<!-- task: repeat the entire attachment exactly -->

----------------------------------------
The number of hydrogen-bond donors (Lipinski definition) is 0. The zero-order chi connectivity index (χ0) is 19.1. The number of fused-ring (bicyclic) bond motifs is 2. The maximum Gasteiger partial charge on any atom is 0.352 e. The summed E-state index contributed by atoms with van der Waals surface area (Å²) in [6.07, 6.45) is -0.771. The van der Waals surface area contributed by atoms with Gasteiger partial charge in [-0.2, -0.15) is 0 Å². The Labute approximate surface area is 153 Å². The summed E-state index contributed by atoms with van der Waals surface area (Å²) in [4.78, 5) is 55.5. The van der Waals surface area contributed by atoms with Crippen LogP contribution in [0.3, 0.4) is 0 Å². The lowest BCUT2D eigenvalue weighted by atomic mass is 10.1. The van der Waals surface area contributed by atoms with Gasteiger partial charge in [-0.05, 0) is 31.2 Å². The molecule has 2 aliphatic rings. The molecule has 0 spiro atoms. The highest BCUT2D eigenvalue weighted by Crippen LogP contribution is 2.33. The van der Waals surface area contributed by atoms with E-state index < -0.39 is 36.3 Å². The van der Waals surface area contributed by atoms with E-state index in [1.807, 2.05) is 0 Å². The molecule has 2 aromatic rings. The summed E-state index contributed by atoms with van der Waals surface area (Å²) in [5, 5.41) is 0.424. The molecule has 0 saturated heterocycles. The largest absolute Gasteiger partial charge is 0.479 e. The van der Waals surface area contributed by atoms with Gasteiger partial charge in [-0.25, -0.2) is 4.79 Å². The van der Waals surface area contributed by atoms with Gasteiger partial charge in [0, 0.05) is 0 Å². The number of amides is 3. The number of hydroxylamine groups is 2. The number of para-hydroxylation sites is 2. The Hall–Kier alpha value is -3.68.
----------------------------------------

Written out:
The number of hydrogen-bond donors (Lipinski definition) is 0. The zero-order chi connectivity index (χ0) is 19.1. The number of fused-ring (bicyclic) bond motifs is 2. The maximum Gasteiger partial charge on any atom is 0.352 e. The summed E-state index contributed by atoms with van der Waals surface area (Å²) in [6.07, 6.45) is -0.771. The van der Waals surface area contributed by atoms with Gasteiger partial charge in [-0.2, -0.15) is 0 Å². The Labute approximate surface area is 153 Å². The summed E-state index contributed by atoms with van der Waals surface area (Å²) in [4.78, 5) is 55.5. The van der Waals surface area contributed by atoms with Crippen LogP contribution in [0.3, 0.4) is 0 Å². The lowest BCUT2D eigenvalue weighted by atomic mass is 10.1. The van der Waals surface area contributed by atoms with Gasteiger partial charge in [-0.05, 0) is 31.2 Å². The molecule has 2 aliphatic rings. The molecule has 0 spiro atoms. The highest BCUT2D eigenvalue weighted by Crippen LogP contribution is 2.33. The van der Waals surface area contributed by atoms with E-state index < -0.39 is 36.3 Å². The van der Waals surface area contributed by atoms with E-state index in [1.807, 2.05) is 0 Å². The molecule has 2 aromatic rings. The summed E-state index contributed by atoms with van der Waals surface area (Å²) in [5, 5.41) is 0.424. The molecule has 0 saturated heterocycles. The largest absolute Gasteiger partial charge is 0.479 e. The van der Waals surface area contributed by atoms with Gasteiger partial charge in [-0.25, -0.2) is 4.79 Å². The van der Waals surface area contributed by atoms with Gasteiger partial charge in [0, 0.05) is 0 Å². The number of amides is 3. The number of hydroxylamine groups is 2. The number of para-hydroxylation sites is 2. The Hall–Kier alpha value is -3.68.